Although there is a good deal of overlap between the fields of economics and finance, each has its own focus. Economics is a field that studies broadly how goods and services are produced, distributed and consumed. Finance is an applied branch of economics that studies the allocation of resources and how financial agents make decisions in the presence of uncertainty.

Scope of the Degrees

A finance Ph.D.program focuses specifically on the economics of claims on resources, such as money, which is a claim on goods and services, or stocks, which are a claim on money or commodities. Finance Ph.D. students study the behavior of financial markets, the pricing and valuation of assets, and the ways in which firms and individuals make financial decisions. An economics Ph.D. program generally provides a wider perspective on economic theory and, in addition to mainstream economics theories, will often focus on more heterodox perspectives such as feminist or post-Keynesian economics.

Prerequisites

Both finance Ph.D. students and economics Ph.D. students should enter their programs with a fairly high level of mathematical skill -- generally at least one year of calculus, along with knowledge of linear algebra, matrix theory, statistical inference and probability theory. A strong background in economics is also desirable in both cases. In addition, finance students should have knowledge of programming languages such as C, Fortran, Matlab or GAUSS. Both Ph.D. programs require a bachelor’s degree, though a degree in finance or economics is not absolutely required. Most economics Ph.D. programs do, however, require that an applicant show strong basic knowledge of economic theories and concepts.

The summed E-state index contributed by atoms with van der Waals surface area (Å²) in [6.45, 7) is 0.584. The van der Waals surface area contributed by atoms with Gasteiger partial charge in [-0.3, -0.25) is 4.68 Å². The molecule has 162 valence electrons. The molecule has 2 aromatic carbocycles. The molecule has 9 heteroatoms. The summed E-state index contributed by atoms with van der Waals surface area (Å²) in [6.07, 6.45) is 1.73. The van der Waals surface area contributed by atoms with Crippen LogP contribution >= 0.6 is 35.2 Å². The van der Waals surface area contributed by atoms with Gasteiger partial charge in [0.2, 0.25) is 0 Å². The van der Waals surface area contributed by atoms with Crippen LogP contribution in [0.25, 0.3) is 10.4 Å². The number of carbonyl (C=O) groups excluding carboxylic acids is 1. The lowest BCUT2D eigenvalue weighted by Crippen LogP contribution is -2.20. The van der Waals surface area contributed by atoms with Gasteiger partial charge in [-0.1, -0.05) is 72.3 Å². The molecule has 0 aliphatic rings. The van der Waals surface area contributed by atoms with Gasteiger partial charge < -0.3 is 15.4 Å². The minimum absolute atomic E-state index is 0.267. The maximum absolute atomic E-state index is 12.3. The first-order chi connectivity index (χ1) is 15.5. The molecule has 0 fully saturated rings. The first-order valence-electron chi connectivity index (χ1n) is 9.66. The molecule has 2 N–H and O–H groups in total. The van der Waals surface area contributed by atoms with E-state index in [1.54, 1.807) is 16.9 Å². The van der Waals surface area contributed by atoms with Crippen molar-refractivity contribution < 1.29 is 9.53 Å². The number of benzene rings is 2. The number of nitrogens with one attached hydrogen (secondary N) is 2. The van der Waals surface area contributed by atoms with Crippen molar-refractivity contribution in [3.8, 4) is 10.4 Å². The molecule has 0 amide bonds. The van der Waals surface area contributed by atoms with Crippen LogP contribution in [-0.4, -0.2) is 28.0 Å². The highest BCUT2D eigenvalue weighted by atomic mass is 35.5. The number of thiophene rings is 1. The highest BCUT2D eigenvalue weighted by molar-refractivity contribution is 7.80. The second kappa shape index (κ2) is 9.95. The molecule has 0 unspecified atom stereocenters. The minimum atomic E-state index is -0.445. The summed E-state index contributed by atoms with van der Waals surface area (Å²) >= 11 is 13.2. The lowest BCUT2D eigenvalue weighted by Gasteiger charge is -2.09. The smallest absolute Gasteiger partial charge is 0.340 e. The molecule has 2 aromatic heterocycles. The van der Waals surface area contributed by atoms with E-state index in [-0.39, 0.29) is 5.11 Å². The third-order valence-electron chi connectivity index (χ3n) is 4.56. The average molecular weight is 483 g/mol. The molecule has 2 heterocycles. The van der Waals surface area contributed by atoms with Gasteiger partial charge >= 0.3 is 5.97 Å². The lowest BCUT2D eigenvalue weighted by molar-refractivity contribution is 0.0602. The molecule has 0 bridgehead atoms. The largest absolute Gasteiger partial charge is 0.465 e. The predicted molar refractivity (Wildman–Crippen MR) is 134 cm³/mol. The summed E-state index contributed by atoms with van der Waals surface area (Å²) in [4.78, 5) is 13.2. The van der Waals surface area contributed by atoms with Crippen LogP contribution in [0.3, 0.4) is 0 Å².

Coursework and Program

Both Ph.D.s typically take five to six years to complete, although some students may finish their programs in less time. Generally, the first year or two is devoted to coursework. During this time, finance students take classes in asset pricing, corporate finance, empirical finance, mathematics, and theoretical and applied economics. Economics students may take classes in development economics, labor economics, economic history, comparative economic systems, international economics and econometrics. Upon the completion of their required coursework, Ph.D. students in both finance and economics typically must pass qualifying exams in their third or fourth years, then complete a dissertation.

Careers

Graduates of both finance and economics Ph.D. programs often find careers in academia, teaching and researching at the college or university level. Other career options might include positions at think tanks and economic institutions, such as the International Monetary Fund and the U.S. Treasury Department. A finance Ph.D. is not the same as a higher-level MBA, but is rather an advanced academic degree, stressing research and analysis rather than an operational viewpoint.